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SCOPE AND ORIGINS OF THE SOCIAL SCIENCES

Essay Test 1:
The Scope and Origins of the Social Sciences
Rebecca Sproul
University of Maine at Augusta
October 2, 2016

SCOPE AND ORIGINS OF THE SOCIAL SCIENCES

Essay Test 1: The Scope and Origins of the Social Sciences


Many of us seek all of the answers, the truth. We particularly seek the true understanding
of human nature, of who we are and why. We seek the knowledge of reasoning behind social
order, structure, policy, and behavior. Though such truth may not exist, one place to look might
be within the social sciences. The Encyclopdia Britannica describes the social sciences as being
any discipline or branch of science that deals with human behaviour in its social and cultural
aspects . . . [including] cultural (or social) anthropology, sociology, social psychology, political
science, and economics (Nisbet, 2016). The scope of the human sciences is vast, and the origins
no less so. In fact, it was gradual worldview shifting from the seventeenth century on which led to
the ultimate acceptance and development of the social sciences, which now includes multiple
divisions and subdivisions, related to, yet independent from, the data and natural sciences.
As we look back upon our history in the social sciences, it is endlessly fascinating to
remember only a couple hundred years ago, the social sciences were the purview of a select few
if anyone at alland the public had very little interest in or time to devote to the advanced study
of ourselves and our past (Sailus, 2016). Yet, now, we find ourselves in the midst of dozens of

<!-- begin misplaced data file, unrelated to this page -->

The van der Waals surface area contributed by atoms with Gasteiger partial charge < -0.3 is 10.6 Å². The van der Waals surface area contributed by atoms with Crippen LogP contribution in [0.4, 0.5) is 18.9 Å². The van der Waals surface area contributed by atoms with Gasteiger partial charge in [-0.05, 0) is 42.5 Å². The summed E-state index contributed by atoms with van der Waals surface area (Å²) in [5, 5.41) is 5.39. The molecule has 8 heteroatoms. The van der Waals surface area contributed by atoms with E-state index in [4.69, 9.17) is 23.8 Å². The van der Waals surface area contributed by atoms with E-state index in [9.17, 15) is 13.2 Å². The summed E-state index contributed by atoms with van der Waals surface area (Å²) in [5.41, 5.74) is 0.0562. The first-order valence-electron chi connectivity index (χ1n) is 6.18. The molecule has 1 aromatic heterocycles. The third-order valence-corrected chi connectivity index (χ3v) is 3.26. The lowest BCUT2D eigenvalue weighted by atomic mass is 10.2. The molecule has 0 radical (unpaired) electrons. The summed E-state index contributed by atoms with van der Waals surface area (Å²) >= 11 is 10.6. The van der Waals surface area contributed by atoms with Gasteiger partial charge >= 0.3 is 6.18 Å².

potential specializations and fields in which to work. Although, strictly speaking, the social
sciences do not precede the 19th centurythat is, as distinct and recognized disciplines of
thought. . . in the largest sense, the origins go all the way back to the ancient Greeks and their
rationalist inquiries into the nature of humans, state, and morality (Nisbet, 2016). From the
beginning of time, people have been filled with wonder and curiosity about the nature of man, and
the world which surrounds him. While Karl Marx remains the father of the social sciences based
on his contributions in the nineteenth century, a drastic worldview change was needed for his ideas

SCOPE AND ORIGINS OF THE SOCIAL SCIENCES

to first be formed, and, ultimately, to be accepted. This worldview change was a gradual one, but
necessary.
During the seventeenth and eighteenth centuries, a few factors contributed to the idea of
the social sciences which would later be solidified in the nineteenth century. In essence, people
were becoming more aware of there being a unique human experience. As slave trade increased,
and as we began to explore the earth, finding other peoples of other colors, ethnocentrism became
a powerful way of thought, influencing educated people to see non-Western peoples as different
(Nisbet, 2016). Thus, if they were different, their human experience must, too, be different.
Similarly, society was developing cultures based on expectations for human behavior (Nisbet,
2016). Those expectations would help in the development of the social sciences, because people
already believed in the concept of the need for humans to maintain those expectations, and,
ultimately, that there were forces that might hinder, or conflict with, such maintenance. Also in
the seventeenth and eighteenth centuries were more developed social structures in terms of
government and economics (Nisbet, 2016). The organization required knowledge about traits
necessary for ranking. For example, if a man is known as a good leader, he may fall higher on the
pyramid than a man known for his weakness.